Non-text explanations in presentations

Presentation - man at board

I went to the PLAIN conference to give a talk on how lawyers (and others) can use non-text explanations (text tables, text boxes, and flowcharts) to explain legal topics. And I wanted to find out more about the plain language movement – an international version of plain English.

By the way, they’d prefer it if you didn’t say ‘movement’, even thought it is a movement. In the best sense of the word.

Non-text explanations summarise complexity and draw readers into the text

Getting lawyers to use non-text explanations

My talk covered my experience of getting lawyers to use non-text explanations in client updates and newsletters. The talk included real-world examples: from simple non-text explanations (the humble text box) to the more exotic (now-to-then text tables; flowcharts). And all of the examples can be put together in MS Word.

Here’s the blurb from the conference document:

‘Most readers find non-text explanations (ie text tables and flowcharts) really useful, particularly in long text documents. Non-text explanations can summarise a complex concept quickly: once you understand the bigger picture it’s much easier to absorb the detailed text.

I’ve found that lawyers value non-text explanations when they see them (eg in legal journals or newspapers), but seldom produce them for their own updates. The problem seems to be partly confidence (lawyers worry that they’ll ‘dumb down’ a legal topic) and partly mechanics (lawyers find it fiddly to put together a neat flowchart).’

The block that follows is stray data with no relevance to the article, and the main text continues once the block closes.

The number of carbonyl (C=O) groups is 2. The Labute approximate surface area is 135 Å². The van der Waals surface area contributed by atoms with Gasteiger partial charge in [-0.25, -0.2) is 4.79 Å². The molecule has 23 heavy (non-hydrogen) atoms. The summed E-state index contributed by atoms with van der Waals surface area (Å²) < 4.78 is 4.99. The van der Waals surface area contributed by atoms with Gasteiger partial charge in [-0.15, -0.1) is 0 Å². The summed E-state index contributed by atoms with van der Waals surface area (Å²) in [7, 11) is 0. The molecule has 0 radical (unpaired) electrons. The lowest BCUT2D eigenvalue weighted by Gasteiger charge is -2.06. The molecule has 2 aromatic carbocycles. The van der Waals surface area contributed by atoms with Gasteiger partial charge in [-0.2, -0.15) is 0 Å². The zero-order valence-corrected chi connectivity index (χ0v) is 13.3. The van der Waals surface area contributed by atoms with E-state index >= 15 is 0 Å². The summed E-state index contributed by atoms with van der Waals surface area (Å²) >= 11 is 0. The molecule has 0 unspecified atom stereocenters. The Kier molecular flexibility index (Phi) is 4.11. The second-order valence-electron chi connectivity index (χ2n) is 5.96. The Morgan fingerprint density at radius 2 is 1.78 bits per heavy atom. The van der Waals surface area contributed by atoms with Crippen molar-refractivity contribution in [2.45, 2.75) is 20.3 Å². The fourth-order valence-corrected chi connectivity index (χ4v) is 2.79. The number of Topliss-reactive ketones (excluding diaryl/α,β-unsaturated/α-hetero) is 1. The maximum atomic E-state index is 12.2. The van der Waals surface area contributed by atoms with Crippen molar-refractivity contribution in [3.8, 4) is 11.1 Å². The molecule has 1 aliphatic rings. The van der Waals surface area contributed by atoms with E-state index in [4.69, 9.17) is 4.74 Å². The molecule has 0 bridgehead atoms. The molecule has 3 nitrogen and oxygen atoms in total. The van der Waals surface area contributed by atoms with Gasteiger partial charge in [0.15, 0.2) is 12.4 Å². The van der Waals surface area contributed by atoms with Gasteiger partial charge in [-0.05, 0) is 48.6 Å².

I also set out a few suggestions on what firms need to do to get lawyers to put more non-text explanations into their client updates.

A post-PowerPoint slideshow: no bullet-points; a single page ‘briefing agenda’ handout

I also took the opportunity to prepare slides and a handout in a post-PowerPoint way.

It’s a pretty simple idea, and it saves your audience from the misery of text-and-bullets presentations. Here’s my post ppt recipe:

  • Keep bullet-points off the slides: Say ‘no’ to text-heavy, bullet-point-laden slideshows; they hurt your message. You know about the disease (death by PowerPoint), and you’ve read the books (‘Beyond bullet points’, ‘Presentation zen’). So step away from the bullet-points.
  • Give your audience a one-page presentation summary: Have a look at the handout and slides (see the link below) and you’ll see the one-page briefing agenda (and accompanying detail sheets) that I gave to the audience. The single page briefing-agenda is better than a printouts of the slides: your audience sees the whole flow of your presentation on one page.

A briefing agenda, detail pages, and clear slides 

When you’re presenting you don’t want the audience reading your slides. But if you put text up there, that’s what your audience will do.

A simple point, but worth re-stating…

Originally written for

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